Recessions never happen when they’re expected, so investors should hold their nerve
- Nicholas Spiro says fears of a recession are mounting in the media and among investors, and such worries could be self-fulfilling if they ignore the data that is more encouraging
On Tuesday, Germany’s Federal Statistics Office announced that industrial production in Europe’s largest economy contracted in November by 4.7 per cent year-on-year, the sharpest fall since 2009 and the latest in a string of weak data that has increased the risk Germany suffered a technical recession – two straight quarters of negative output – in the second-half of 2018.
Other leading economies in Europe are also slowing. Italy is on the verge of a recession while France suffered its first fall in economic output in 2½ years last month due to weeks of disruption caused by the “yellow vests” protests about falling living standards. In China, the epicentre of the global growth scare, manufacturing activity is contracting, car sales have declined for six consecutive months and industrial profits are falling for the first time in three years.
However, markets are most concerned about the US economy, which is enjoying its second-longest expansion on record. A gauge of manufacturing activity last month fell at its fastest pace since 2008, suggesting that the trade war and the diminishing tailwind of President Donald Trump’s tax cuts are starting to take their toll. The slowdown is most evident in corporate America, with a slew of high-profile companies, including Apple and Delta Air Lines, cutting their revenue forecasts due to pressures on profit margins.
According to data from Bloomberg, the R-word has become much more prevalent in news articles. By the end of last year, occurrences of the word “recession” in stories on the Bloomberg terminal had reached their highest level since the start of 2017.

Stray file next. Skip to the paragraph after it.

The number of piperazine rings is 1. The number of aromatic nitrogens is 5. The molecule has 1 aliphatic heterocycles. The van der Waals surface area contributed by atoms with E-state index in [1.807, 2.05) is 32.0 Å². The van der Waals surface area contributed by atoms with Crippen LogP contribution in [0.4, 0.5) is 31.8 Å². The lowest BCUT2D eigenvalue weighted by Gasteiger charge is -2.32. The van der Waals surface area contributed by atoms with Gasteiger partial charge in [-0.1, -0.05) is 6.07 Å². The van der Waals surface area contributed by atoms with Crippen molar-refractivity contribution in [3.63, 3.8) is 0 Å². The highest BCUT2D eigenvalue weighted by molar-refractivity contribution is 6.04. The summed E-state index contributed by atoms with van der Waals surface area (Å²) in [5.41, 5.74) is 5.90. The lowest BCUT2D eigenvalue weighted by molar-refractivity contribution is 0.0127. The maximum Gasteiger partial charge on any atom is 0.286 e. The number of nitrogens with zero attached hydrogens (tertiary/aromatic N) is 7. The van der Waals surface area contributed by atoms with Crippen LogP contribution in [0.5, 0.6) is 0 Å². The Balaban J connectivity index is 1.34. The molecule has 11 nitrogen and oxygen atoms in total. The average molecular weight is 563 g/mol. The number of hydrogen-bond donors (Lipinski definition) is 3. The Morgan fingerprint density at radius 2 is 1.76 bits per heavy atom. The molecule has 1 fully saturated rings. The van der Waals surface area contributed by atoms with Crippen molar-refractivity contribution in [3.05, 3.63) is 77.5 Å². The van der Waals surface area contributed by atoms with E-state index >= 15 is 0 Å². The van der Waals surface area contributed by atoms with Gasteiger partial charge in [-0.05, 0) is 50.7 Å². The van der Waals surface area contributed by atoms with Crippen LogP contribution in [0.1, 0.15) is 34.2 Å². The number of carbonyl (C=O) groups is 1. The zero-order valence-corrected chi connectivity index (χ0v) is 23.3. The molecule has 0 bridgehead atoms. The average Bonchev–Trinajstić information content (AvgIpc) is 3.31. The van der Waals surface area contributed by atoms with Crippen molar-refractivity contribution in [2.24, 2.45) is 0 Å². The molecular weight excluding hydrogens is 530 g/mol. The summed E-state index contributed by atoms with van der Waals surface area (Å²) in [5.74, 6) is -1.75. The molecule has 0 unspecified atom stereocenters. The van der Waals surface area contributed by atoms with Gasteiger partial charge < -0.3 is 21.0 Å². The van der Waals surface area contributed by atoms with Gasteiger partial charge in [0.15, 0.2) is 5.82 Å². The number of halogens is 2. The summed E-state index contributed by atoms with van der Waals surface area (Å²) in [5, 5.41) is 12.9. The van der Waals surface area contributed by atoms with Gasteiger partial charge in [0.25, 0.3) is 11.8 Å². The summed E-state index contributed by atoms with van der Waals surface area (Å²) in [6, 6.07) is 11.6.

Investors have begun to panic, as evidenced by the dramatic sell-off in stocks and corporate bonds in the final quarter of last year. According to a report by JPMorgan published last Friday, when markets reopened following the Christmas holidays, the benchmark S&P 500 index was pricing in a 60 per cent probability of a US recession within the next year. The pessimism, JPMorgan notes, has become extreme.
This is because many of the prerequisites for a recession are still missing. The banking sector, particularly in the United States, is in a healthier state than in the run-up to the 2008 crisis, while there is no systemic risk, usually defined as a major shock that triggers a loss of confidence in the financial system and damages the real economy. On Tuesday, the World Bank published its latest forecasts which show that global growth will reach 2.9 per cent this year, a decrease of just 0.1 per cent from its estimate last June.
The problem is that growth is no longer beating the expectations of analysts and investors, as was the case in 2017. According to Citigroup’s closely watched Economic Surprise Indices – which measure how often data comes in better or worse than expected, rather than how well economies are performing – all the major regions and countries are now in negative territory. This is fuelling uncertainty in markets, blurring the line between an economic slowdown and an outright recession.
It is only the severity of the former that is at issue. A mere 9 per cent of respondents to last month’s Bank of America Merrill Lynch fund manager survey expect a global recession this year. Still, if asset prices keep reflecting the increased likelihood of a recession, there is a significant risk that economic fundamentals will deteriorate further, creating a negative feedback loop between markets and the real economy.
The good news is that recessions rarely materialise when they are widely anticipated. The fact that investors are fretting about a sharp downturn makes it less likely that one will occur. What is more, policymakers are becoming more sensitive to weaker growth. Last Friday, Federal Reserve chair Jerome Powell triggered a fierce rally in markets by promising a “patient” approach to tightening policy. The European Central Bank, meanwhile, has made it clear it is in no rush to begin raising interest rates after ending its asset purchase programme last month.
The bad news, on the other hand, is that central banks themselves have become sources of volatility and have run out of ammunition following years of ultra-loose policy. The Fed is unlikely to cut rates this year – which is what markets are currently pricing in, according to data from Bloomberg – and may still raise them again if growth remains sufficiently buoyant. Should recession fears become more acute in the coming months, concerns about the adequacy of the policy response will intensify, putting markets under renewed strain.
This is all the more reason for investors to hold their nerve, lest all the talk of recession becomes a self-fulfilling prophecy.
Nicholas Spiro is a partner at Lauressa Advisory